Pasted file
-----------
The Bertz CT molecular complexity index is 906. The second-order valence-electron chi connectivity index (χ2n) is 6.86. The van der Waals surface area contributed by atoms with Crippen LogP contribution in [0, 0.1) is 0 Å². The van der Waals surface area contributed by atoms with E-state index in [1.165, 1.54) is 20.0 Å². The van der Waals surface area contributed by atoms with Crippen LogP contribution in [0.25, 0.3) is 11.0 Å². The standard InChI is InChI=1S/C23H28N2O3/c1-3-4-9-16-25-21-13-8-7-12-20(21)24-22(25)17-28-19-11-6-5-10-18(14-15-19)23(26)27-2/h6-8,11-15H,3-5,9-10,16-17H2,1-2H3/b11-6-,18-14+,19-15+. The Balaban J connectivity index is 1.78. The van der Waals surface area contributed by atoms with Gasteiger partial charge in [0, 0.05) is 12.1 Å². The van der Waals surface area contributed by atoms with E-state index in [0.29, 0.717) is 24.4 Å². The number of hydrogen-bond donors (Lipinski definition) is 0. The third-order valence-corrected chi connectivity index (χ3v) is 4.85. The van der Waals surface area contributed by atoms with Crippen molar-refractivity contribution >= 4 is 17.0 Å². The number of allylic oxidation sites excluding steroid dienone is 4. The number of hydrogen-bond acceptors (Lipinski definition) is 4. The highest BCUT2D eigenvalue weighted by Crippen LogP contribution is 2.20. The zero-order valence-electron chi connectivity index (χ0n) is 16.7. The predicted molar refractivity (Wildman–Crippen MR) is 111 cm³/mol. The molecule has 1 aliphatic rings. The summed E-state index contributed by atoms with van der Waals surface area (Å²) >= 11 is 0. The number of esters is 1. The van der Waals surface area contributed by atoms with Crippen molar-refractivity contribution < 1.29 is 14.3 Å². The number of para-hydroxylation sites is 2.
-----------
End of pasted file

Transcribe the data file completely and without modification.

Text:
The Bertz CT molecular complexity index is 906. The second-order valence-electron chi connectivity index (χ2n) is 6.86. The van der Waals surface area contributed by atoms with Crippen LogP contribution in [0, 0.1) is 0 Å². The van der Waals surface area contributed by atoms with E-state index in [1.165, 1.54) is 20.0 Å². The van der Waals surface area contributed by atoms with Crippen LogP contribution in [0.25, 0.3) is 11.0 Å². The standard InChI is InChI=1S/C23H28N2O3/c1-3-4-9-16-25-21-13-8-7-12-20(21)24-22(25)17-28-19-11-6-5-10-18(14-15-19)23(26)27-2/h6-8,11-15H,3-5,9-10,16-17H2,1-2H3/b11-6-,18-14+,19-15+. The Balaban J connectivity index is 1.78. The van der Waals surface area contributed by atoms with Gasteiger partial charge in [0, 0.05) is 12.1 Å². The van der Waals surface area contributed by atoms with E-state index in [0.29, 0.717) is 24.4 Å². The number of hydrogen-bond donors (Lipinski definition) is 0. The third-order valence-corrected chi connectivity index (χ3v) is 4.85. The van der Waals surface area contributed by atoms with Crippen molar-refractivity contribution >= 4 is 17.0 Å². The number of allylic oxidation sites excluding steroid dienone is 4. The number of hydrogen-bond acceptors (Lipinski definition) is 4. The highest BCUT2D eigenvalue weighted by Crippen LogP contribution is 2.20. The zero-order valence-electron chi connectivity index (χ0n) is 16.7. The predicted molar refractivity (Wildman–Crippen MR) is 111 cm³/mol. The molecule has 1 aliphatic rings. The summed E-state index contributed by atoms with van der Waals surface area (Å²) >= 11 is 0. The number of esters is 1. The van der Waals surface area contributed by atoms with Crippen molar-refractivity contribution < 1.29 is 14.3 Å². The number of para-hydroxylation sites is 2.